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Corsair SP120 RGB LED


ludde00
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Which "regular 4 pin" connection are you speaking of?

If it's a fan connection, it will work to power the fan and control fan speed. However, speed is controlled via DC mode (by altering voltage). Most, if not all, 4 pin fan headers support this mode.

If it's some kind of 4 pin RGB connection, then no ... you'll either need a Lighting Node Pro (NoPro) or SP-RGB controller.

 

If that doesn't answer, can you please be a little more specific in what you are asking?

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I will uppgrade my pc with a Rm 750x so if i order that will the 4 pin be what i need to run the fan i whant to be avalebal to change the colours and the fan speed other wise were can i get this 4 pin to connect it with Edited by ludde00
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I will uppgrade my pc with a Rm 750x so if i order that will the 4 pin be what i need to run the fan i whant to be avalebal to change the colours and the fan speed other wise were can i get this 4 pin to connect it with

 

I'm having a bit of difficulty parsing what you are trying to say here.

 

The RM 750x doesn't have anything to do with 4 pin anything. It'll provide a SATA power connection for a fan hub but that's it. But any power supply will do that.

 

The SP-RGB fans have two connectors. One is a standard fan header connector that you would see on just about any case fan that you purchase today. On the SP fans, it's 3 pins but it'll fit on a 4-pin fan header (and be controlled in DC mode). There's nothing special or unique about it; it's a standard fan connector.

 

The other is the 4-pin Corsair RGB header. It's totally different from the fan connector, won't fit on a standard 4-pin fan header and will plug into the RGB Fan Hub. This one is what controls the lighting. See the FAQ linked in my signature for details.

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I am a little lost as well. Are you asking if the SP120 RGB can be controlled from your motherboard pin header?

 

The answer is probably yes, but it depends on your motherboard. Most motherboards now have 4 pin headers that can be DC or PWM and automatically switch. However, this is not universal and some lower end boards still have specific 3 pin DC or 4 pin PWM headers. You have to look in your motherboard manual.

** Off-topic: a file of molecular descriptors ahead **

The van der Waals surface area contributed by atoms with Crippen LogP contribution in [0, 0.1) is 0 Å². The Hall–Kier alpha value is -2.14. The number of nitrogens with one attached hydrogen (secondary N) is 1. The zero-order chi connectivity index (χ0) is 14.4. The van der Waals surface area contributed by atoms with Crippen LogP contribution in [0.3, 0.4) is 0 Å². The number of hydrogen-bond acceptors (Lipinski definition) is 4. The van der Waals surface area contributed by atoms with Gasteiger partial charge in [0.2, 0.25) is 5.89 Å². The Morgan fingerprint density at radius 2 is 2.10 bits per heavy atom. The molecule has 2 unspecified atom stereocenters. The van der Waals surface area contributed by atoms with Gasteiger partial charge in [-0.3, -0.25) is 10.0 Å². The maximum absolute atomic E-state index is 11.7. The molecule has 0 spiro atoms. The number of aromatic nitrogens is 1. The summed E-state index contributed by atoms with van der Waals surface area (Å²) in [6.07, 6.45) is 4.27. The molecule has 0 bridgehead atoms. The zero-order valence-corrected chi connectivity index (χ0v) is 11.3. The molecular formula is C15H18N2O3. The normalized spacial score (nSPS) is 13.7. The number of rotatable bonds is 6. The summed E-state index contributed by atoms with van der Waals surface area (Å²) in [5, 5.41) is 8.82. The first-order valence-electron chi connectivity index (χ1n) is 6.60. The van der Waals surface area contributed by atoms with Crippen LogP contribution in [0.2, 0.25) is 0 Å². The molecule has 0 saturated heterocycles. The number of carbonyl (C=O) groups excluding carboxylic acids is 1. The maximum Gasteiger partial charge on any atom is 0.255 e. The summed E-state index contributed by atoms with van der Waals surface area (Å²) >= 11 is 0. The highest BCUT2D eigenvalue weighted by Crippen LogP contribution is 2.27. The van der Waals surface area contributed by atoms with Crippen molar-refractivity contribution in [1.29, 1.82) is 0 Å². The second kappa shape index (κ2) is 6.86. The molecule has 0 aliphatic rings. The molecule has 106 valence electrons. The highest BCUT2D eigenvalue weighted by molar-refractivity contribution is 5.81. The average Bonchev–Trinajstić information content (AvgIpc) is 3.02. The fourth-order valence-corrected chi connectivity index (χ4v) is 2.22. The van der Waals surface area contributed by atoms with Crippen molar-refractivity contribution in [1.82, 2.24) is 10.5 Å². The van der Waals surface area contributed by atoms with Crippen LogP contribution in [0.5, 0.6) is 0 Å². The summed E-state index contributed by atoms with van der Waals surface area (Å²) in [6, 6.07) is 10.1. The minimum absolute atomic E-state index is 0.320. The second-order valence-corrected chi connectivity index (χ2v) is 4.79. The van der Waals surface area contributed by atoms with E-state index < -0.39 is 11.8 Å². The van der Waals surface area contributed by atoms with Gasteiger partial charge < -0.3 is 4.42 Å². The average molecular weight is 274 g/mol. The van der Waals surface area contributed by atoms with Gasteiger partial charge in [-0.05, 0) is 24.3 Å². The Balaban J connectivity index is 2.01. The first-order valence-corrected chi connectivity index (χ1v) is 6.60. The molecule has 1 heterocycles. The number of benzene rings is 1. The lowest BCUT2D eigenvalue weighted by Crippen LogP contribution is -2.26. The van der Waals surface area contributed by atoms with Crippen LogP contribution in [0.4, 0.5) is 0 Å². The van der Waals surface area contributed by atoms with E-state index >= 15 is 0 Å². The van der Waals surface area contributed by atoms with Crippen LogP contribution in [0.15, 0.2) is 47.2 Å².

The additional requirements are the SATA power connector for the RGB light hub. Each fan will have two wires. One to the motherboard or other fan controller for fan power. 1 to the light hub for light power.

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Unless OP is asking about 4pin molex since he has mentioned power supply.

 

Oh ... those. I try not to think about them. Thankfully, Corsair has banned them from the Link/RGB products. No 4 pin molex to be found on any of the Link stuff ... all SATA, all the way! :cool:

 

I wish molex would just die already. I really very strongly dislike those connectors.

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Newer motherboards can have two types of 4 pin headers for use in RGB Fans:

 

Fan 3/4 pin header: 12v, ground, RPM, and optional PWM. Most cheaper fans will not have PWM and will only use 3pins. This is supplies the power to make the fan spin and shows the RPM of your fan on the computer.

 

RGB 4pin header: 12v, Red, Green, Blue. This can be used to power and control 12v RGB analog LEDs. Though all of Corsairs fans use proprietary connectors. You would have to splice on a different connector for the RGB wire or get/build an adapter. Based off what I am reading I don't think you should do this route, until you learn a lot more about power, fans, RGB, and the motherboard.

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RGB 4pin header: 12v, Red, Green, Blue. This can be used to power and control 12v RGB analog LEDs. Though all of Corsairs fans use proprietary connectors. You would have to splice on a different connector for the RGB wire or get/build an adapter. Based off what I am reading I don't think you should do this route, until you learn a lot more about power, fans, RGB, and the motherboard.

 

There would be more involved than just splicing. The Corsair RGB fans use 5V, not 12V. So powering them from the motherboard header would be ... disastrous.

 

Second, the most common RGB motherboard headers use 5050, non-addressable RGB LEDs. The protocol for controlling them is totally different from the single wire protocol for controlling the addressable LEDs in the Corsair system.

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